Neither OSFI nor the Financial Stability Board has provided guidance to assist banks in determining which of their employees could be considered to have a material impact on the risk exposure of the bank.

What are the key regulatory rules?

The key rules are those set out in the FSB Principles and FSB Implementation Standards.

Are bonuses subject to the regulator’s rules?

While the FSB Principles and the FSB Implementation Standards are mostly principles-based, the Implementation Standards provide fairly specific examples of how the principles could be reflected in a remuneration plan, particularly in respect of incentive compensation plans for senior management and other employees that can expose a bank to material risk.

What is the position concerning role based allowances

The FSB Implementation Standards recommend that a substantial portion of the compensation of senior management and material risk-takers be variable (40% to 60% is a suggested range), but Canadian regulators have not taken a position on whether role-based allowances should be considered to be part of fixed or variable compensation.

Do the regulator’s rules on remuneration have extraterritorial effect?

The expectations with respect to remuneration apply to all employees in all jurisdictions where the bank carries on business. In addition, the expectations likely apply indirectly to all subsidiaries of the bank.

The OSFI Corporate Governance Guideline provides that the board of directors of a bank must exercise adequate oversight of the activities of subsidiaries to ensure that the parent board can meet its responsibilities. These responsibilities include the general responsibility to establish a risk appetite for the bank and to oversee the bank’s risk management practices and the more specific responsibility to review and discuss compensation practices. Given this oversight structure, it can be assumed that, at a minimum, the compensation practices of material subsidiaries of the bank are subject to the requirements of the OSFI Corporate Governance Guideline and the FSB Principles and FSB Implementation standards.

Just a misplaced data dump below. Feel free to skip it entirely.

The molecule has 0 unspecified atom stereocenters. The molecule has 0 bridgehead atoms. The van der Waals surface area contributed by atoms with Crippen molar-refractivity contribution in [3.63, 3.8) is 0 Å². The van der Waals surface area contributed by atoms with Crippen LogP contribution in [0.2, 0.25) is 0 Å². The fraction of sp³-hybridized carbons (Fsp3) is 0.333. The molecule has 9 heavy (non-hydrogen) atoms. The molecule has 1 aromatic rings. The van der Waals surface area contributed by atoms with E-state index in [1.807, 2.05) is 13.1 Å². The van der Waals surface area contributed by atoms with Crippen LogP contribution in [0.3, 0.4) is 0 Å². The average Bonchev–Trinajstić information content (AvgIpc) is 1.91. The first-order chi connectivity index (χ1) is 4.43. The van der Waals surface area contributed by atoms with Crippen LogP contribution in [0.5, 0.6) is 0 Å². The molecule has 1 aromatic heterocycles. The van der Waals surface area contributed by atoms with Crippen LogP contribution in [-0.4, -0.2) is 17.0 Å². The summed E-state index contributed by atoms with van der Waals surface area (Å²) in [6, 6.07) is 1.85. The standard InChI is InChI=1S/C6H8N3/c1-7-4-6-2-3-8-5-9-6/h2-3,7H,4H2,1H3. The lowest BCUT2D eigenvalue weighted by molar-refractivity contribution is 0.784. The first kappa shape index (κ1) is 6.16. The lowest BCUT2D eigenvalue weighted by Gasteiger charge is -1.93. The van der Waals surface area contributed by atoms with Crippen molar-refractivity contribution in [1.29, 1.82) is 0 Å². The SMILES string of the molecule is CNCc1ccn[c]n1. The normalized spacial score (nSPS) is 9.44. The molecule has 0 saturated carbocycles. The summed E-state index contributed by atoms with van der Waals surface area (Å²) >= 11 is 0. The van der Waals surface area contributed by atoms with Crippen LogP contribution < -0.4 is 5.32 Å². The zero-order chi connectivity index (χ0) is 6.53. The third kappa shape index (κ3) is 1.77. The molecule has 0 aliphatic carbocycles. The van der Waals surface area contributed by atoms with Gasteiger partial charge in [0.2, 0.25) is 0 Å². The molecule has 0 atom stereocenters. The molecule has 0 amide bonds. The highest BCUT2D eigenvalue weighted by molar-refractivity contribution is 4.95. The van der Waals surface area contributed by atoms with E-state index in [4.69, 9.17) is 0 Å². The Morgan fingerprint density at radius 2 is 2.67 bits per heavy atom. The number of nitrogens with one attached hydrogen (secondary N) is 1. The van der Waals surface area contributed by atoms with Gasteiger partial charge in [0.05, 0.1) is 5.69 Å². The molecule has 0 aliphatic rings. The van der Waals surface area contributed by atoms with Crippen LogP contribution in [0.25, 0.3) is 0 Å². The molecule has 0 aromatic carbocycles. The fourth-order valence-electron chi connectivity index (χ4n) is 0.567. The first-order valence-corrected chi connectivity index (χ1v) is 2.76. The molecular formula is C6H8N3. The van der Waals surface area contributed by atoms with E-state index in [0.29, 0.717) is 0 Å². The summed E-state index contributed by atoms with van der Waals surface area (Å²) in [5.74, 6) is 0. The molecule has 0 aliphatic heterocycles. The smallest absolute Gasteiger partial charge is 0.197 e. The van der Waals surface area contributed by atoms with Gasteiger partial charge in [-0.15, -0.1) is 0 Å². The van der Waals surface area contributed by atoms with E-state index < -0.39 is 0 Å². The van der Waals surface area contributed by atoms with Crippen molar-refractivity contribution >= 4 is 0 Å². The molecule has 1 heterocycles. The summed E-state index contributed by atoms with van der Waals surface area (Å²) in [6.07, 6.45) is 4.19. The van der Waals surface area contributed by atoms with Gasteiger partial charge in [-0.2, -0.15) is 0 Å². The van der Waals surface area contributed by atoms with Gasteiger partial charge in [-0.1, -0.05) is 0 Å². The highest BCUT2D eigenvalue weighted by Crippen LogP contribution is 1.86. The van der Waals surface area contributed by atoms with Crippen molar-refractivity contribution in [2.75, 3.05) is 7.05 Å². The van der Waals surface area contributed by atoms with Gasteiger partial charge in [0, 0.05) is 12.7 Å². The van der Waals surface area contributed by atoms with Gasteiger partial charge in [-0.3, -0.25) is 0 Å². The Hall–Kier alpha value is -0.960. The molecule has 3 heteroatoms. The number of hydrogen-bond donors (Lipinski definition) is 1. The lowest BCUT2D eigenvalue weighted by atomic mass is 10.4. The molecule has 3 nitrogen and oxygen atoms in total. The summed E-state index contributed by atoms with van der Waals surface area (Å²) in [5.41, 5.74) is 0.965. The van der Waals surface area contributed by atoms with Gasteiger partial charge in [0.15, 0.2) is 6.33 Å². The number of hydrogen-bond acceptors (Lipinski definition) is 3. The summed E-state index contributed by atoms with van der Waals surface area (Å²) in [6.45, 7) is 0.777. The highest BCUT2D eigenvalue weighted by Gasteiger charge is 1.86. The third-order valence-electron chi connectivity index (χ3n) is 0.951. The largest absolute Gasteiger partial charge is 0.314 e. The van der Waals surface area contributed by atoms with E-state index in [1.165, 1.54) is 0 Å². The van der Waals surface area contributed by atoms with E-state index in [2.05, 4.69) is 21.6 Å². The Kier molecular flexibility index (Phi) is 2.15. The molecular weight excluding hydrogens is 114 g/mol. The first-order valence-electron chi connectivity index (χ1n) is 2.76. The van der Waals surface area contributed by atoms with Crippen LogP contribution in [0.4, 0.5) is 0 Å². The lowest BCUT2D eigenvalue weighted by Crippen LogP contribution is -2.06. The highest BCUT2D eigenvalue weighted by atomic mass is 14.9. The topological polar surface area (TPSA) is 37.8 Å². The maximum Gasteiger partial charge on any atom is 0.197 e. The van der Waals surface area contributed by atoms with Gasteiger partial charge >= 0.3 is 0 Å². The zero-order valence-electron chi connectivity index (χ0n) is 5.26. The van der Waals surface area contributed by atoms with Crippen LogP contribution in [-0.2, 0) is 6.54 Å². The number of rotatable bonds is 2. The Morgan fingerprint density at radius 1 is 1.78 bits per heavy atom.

Do you anticipate further reform in this area?

No further action respecting remuneration is expected at this time.

Must an institution’s remuneration policy be disclosed to the regulator?

No, there is no specific requirement for a bank to disclose its remuneration policy to a regulator. However, by letter dated December 1, 2011, OSFI advised banks that, subject to certain exceptions, they must comply with the Basel Committee on Banking Supervision (BCBS) Basel II publication entitled Pillar 3 Disclosure Requirements for Remuneration. Further, the FSB Principles provide that firms should disclose clear, comprehensive and timely information about their compensation practices. FSB Implementation Standards further provide that the disclosure should include information about:

  • the decision-making process used to determine the firm-wide compensation policy, including the composition and mandate of the remuneration committee;
  • the most important design characteristics of the compensation system including criteria used for performance measurement and risk adjustment, the linkage between pay and performance, deferral policy and vesting criteria, and the parameters used for allocating cash versus other forms of compensation;
  • quantitative compensation, on an aggregate basis, broken down by senior executive officers and by employees whose actions have a material impact on the risk exposure of the firm, across a number of specified characteristics.